|Contessa 35 533/24|
Second version of this classic folder
image by ja1vbn (Image rights)
Contessa was the name given to a family of 35mm film cameras produced by Zeiss Ikon in Stuttgart between 1950-1955 (folding) and 1960-1971 (non-folding), the name is a reference to the Contessa-Nettel factory. These were mid to high-end rangefinder/viewfinder cameras with fixed lens. The lens was a Tessar 45/2.8 or 50/2.8 lens which produced very good pictures for the time.
The Contessa 35 was the 3rd camera designed by Hubert Nerwin, as part of the effort to rebuild the Zeiss Ikon name after WWII. The Contessa was produced between 1950-1955 and it was a high end 35mm folding rangefinder camera with catalog number 533/24, with the Ikonta 35 and Contina as lower end cameras. All these models followed Nerwins' simmetrical camera design and the Contessa added elements from the Super Ikonta's design with the characteristic extra lens for the coupled rangefinder.
Zeiss Ikon took every detail into account for design and built, highly over-engineered by today's standard, inside and outside of the camera. It is not only the outside appearance, with lots of chrome used, hidden tripod bushing in the front door, a small foot that keeps the camera leveled when placed on a table, and a solid feel, but also the image quality, and the balance of the camera in the hands.
The Contessas were fitted with the 45mm/2.8 Zeiss-OptonTessar, with a 9 blade diaphragm closing to f/22. The choice of 45mm over 50mm was a move by Zeiss to provide the user with extra depth of field. Tessar lenses are great performers even by today's standards, especially those marked Opton T* lenses which were coated, while uncoated lenses work best with a lens shade. These lenses are marked Zeiss-Opton because the West German part of the business couldn't use the name Carl Zeiss.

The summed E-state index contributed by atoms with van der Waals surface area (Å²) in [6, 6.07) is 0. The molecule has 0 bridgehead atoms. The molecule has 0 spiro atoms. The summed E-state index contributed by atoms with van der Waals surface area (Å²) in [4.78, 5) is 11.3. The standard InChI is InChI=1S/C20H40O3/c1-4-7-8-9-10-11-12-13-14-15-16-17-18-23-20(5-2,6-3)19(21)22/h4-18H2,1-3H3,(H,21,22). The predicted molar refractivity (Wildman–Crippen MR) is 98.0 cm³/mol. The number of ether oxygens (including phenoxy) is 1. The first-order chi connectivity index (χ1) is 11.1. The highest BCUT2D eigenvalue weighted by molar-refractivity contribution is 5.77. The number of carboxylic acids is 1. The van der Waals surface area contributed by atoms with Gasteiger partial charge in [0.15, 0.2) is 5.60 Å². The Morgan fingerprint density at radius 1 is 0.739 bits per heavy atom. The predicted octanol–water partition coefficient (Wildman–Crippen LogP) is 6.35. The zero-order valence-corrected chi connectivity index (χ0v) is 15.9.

Rangefinder is coupled and has a base of 42mm, giving good precision for shooting at f/2.8 but better at f/8. Zeiss used a prism instead of a mirror, which has made them very long lasting. For today's standards the viewfinder is small but the RF patch is bright and easy to use.
Lightmeter is an uncoupled selenium meter placed on the corner of the camera, which has a dual range, depending if it is used with the gate opened (black scale) or closed (green scale). The Selenium cell covered a relatively wide range of EVs (Bright EV 10-17, Dim EV 3-10 @ISO 100). These lightmeters are simple, and rarely fail.
Shutters were either a Compur Rapid or a Synchro Compur, depending on the year of production. The shutter release is on the front and the shutter must be cocked manually, which is a solution that was phased out shortly after the launch of these cameras. A double exposure prevention is present, driven by the film sprocket cogs inside the camera. Film wind and rewind is done via wheels at the bottom of the camera, the film counter must be set manually to S when loading. There is a cable release, which is located at the bottom left of the shutter (7 o'clock) in the Compur-Rapid, and top-right (1 o'clock positon) in the Synchro-Compur camera, this change of location was made to give space to the M-X switch in the Synchro-Compur.
There were 2 iterations of this camera with several submodels. The Serial number database published by Zeiss Historica shown that about 185,000 cameras were made.
|533/24||35||1949-1953||f2.8 45mm Tessar||Compur Rapid
|533/24||35||1951-1955||f2.8 45mm Tessar||Synchro Compur
Some models have selftimer (V)
|2nd version Contessa 35 (533/24) |
by Süleyman Demir
This camera takes 28.5mm push filters and lens-shade (Zeiss Ikon 20.0700 / 1110 A) or 27mm (S27) filters mounted on the female side.
The non-folding Contessas